Never one to shy away from the juicing skeptics, Jason was thrilled to sit down and go head to head with the Food Doctor – It’s only Ian Marber!
He is a prolific writer and commentator on nutrition, so what are his views on juicing and how did he and Jason get on? You’ll have to tune in to find out in this candid conversation.
Ps: Remember, my podcast is completely advert and sponsor free which means no annoying interruptions.
Full Transcript Below
Jason Vale: It’s the Jason Vale podcast everybody! So where are you listening today? Are you stuck in traffic? I don’t know. You’re out running. Maybe you’re smashing it in the gym. Perhaps you’re the envy of all of us and listening while you’re lying on a beautiful beach in some amazing part of the world! No matter where you are or what you are doing, welcome to my podcast and thanks again for taking the time to listen. Now, if I was to give any clues of today’s guest, and I said to you, there’s a doctor in the house. Well, to be honest, I’d be lying. However, if I said to you, there’s a food doctor in the house, I would still be lying, and I’d be talking utter “Nutribollocks”!
Now listen, please forgive the swearing. But it’s extremely relevant to today’s guest, because he is on a mission to expose people in the nutrition world who are putting out, what he refers to as, totally misleading ‘Nutribollocks’. I can of course only be talking about bestselling author, and all round nutritional god, it’s the one and only Ian Marber everybody!
Ian Marber: I’m not going to applaud myself!
Jason Vale: No, I know you can’t!
Ian Marber: That’s very nice, thank you.
Jason Vale: Okay.
Ian Marber: But yeah, I must say that what you said about individuals there, about, you know, showing up people, Nutribollocks it’s never about individuals. It’s about the claims. And what I do is make sure it’s never personal.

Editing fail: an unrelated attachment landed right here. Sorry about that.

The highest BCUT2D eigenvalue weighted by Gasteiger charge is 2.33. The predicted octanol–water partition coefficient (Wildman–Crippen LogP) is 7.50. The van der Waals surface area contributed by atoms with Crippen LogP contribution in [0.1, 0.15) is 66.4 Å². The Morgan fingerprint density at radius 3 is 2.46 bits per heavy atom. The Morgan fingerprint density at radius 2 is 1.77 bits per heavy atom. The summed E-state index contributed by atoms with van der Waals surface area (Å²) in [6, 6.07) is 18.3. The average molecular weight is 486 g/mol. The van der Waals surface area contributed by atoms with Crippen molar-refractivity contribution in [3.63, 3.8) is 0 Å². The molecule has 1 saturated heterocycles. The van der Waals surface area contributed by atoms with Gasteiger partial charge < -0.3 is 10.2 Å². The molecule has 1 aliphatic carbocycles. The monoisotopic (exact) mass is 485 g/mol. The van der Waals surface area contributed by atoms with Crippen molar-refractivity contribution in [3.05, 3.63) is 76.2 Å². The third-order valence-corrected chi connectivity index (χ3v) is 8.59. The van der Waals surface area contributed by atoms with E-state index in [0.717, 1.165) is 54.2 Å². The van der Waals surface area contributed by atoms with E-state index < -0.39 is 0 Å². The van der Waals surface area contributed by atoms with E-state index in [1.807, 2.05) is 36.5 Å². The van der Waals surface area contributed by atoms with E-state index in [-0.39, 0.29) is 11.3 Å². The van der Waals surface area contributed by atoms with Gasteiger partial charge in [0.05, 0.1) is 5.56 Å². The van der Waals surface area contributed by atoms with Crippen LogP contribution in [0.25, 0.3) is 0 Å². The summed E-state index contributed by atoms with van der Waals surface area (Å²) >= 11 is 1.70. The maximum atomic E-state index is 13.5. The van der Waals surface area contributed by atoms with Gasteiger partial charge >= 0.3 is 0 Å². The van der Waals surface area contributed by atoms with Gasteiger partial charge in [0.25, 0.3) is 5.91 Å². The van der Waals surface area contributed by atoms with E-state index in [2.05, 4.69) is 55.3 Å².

Jason Vale: And for those that don’t know, by the way, there’d be several people listening to this that won’t be aware of Nutribollocks. But I want them to become aware of it, cause I think it’s a very important thing. For those that don’t know, I’ve been aware of Ian Marber’s work for many, many, many years. He’s somebody I’ve admired for many years. We don’t… and what’s wonderful, why I wanted to get Ian on for, not in every aspect, and we spoke about this just before we started recording… we don’t agree with every aspect, when it comes to health, nutrition and certain things. But Nutribollocks is something that I definitely agree with him that needs to be exposed. And actually to be fair, if I look back at what I’ve been doing this for 20 years, and sometimes I look back at some of the stuff that I’ve written and I look back and think that could probably be put down as Nutribollocks!
Ian Marber: Me Too! I look back on my very early work and I put it down, and I know it was actually enthusiasm, more than anything else. It was awe. It was passion. But looking back on it, passion is marvelous and enthusiasm is marvelous, but there’s got to be a fair degree of hubris, which perhaps I lacked in the very early years.
Jason Vale: There’s a word I didn’t think I’d hear, you know, first thing on, on my podcast for sure. It’s a great word.
Ian Marber: A bit of humility and understanding that, just because you really believe in it, doesn’t actually mean it’s accurate.
Jason Vale: And just to be…just to fill everybody in again. Right? So if you go to Ian Marber’s Twitter account, Instagram account , all the links will be there as well. Is it every week pretty much you do a poll?